The NumPy module provides effecient and convenient handling of large numerical arrays in Python. This module is used by many other libraries and projects and in this sense is a "base" technology. Let's look at some quick examples.

NumPy objects are of type ndarray. There are different ways of creating then. We can create an ndarray by:

- Converting a Python list
- Using a library function that returns a populated vector
- Reading data from a file directly into a NumPy object

The listing that follows shows five different ways to create NumPy objects. First we create
one by converting a Python list. Then we show two different factory routines that
generate equally spaced grid points. These routines differ in how they interpret the
provided boundary values: one routine includes both boundary values, and the other
includes one and excludes the other. Next we create a vector filled with zeros and set each
element in a loop. Finally, we read data from a text file. (I am showing only the simplest or default cases here—all these routines have many more options that can be used to
influence their behavior.)

In the end, all five vectors contain identical data. You should observe that the values in
the Python list used to initialize vec1 are floating-point values and that we specified the
type desired for the vector elements explicitly when using the arange() function to create
vec2. Now that we have created these objects, we can operate with them (see the next listing).
One of the major conveniences provided by NumPy is that we can operate with NumPy
objects as if they were atomic data types: we can add, subtract, and multiply them (and so
forth) without the need for explicit loops. Avoiding explicit loops makes our code clearer. It
also makes it faster.

All operations are performed element by element: if we add two vectors, then the
corresponding elements from each vector are combined to give the element in the
resulting vector. In other words, the compact expression vec1 + vec2 for v1 in the listing is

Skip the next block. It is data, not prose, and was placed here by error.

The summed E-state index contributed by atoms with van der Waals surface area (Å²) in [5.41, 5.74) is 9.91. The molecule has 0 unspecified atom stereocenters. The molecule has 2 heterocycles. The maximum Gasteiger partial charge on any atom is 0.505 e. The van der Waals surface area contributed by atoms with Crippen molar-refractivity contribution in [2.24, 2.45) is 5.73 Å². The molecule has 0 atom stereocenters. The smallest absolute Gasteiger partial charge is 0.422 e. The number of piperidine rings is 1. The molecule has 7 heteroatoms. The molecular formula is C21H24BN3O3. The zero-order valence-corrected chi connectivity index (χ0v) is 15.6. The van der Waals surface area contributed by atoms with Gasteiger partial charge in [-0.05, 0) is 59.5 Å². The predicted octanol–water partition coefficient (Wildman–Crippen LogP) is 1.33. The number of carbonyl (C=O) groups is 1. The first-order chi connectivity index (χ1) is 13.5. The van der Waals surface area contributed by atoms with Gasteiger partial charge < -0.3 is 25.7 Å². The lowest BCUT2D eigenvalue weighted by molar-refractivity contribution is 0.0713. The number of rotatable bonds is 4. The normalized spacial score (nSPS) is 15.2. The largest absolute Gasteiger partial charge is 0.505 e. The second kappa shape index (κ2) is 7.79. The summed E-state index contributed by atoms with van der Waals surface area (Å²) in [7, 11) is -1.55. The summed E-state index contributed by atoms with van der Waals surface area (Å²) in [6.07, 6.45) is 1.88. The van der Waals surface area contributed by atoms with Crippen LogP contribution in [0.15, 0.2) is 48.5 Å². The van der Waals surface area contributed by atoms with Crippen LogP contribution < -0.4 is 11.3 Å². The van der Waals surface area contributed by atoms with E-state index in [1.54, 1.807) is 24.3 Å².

equivalent to the explicit loop construction used to calculate v2. This is true even for
multiplication: vec1 * vec2 will result in a vector in which the corresponding elements of
both operands have been multiplied element by element. (If you want a true vector or
“dot” product, you must use the dot() function instead.) Obviously, this requires that all
operands have the same number of elements!

Now we shall demonstrate two further convenience features that in the NumPy
documentation are referred to as broadcasting and ufuncs (short for “universal functions”).
The term “broadcasting” in this context has nothing to do with messaging. Instead, it
means that if you try to combine two arguments of different shapes, then the smaller one
will be extended (“cast broader”) to match the larger one. This is especially useful when
combining scalars with vectors: the scalar is expanded to a vector of appropriate size and
whose elements all have the value given by the scalar; then the operation proceeds,
element by element, as before. The term “ufunc” refers to a scalar function that can be
applied to a NumPy object. The function is applied, element by element, to all entries in the NumPy object, and the result is a new NumPy object with the same shape as the
original one.

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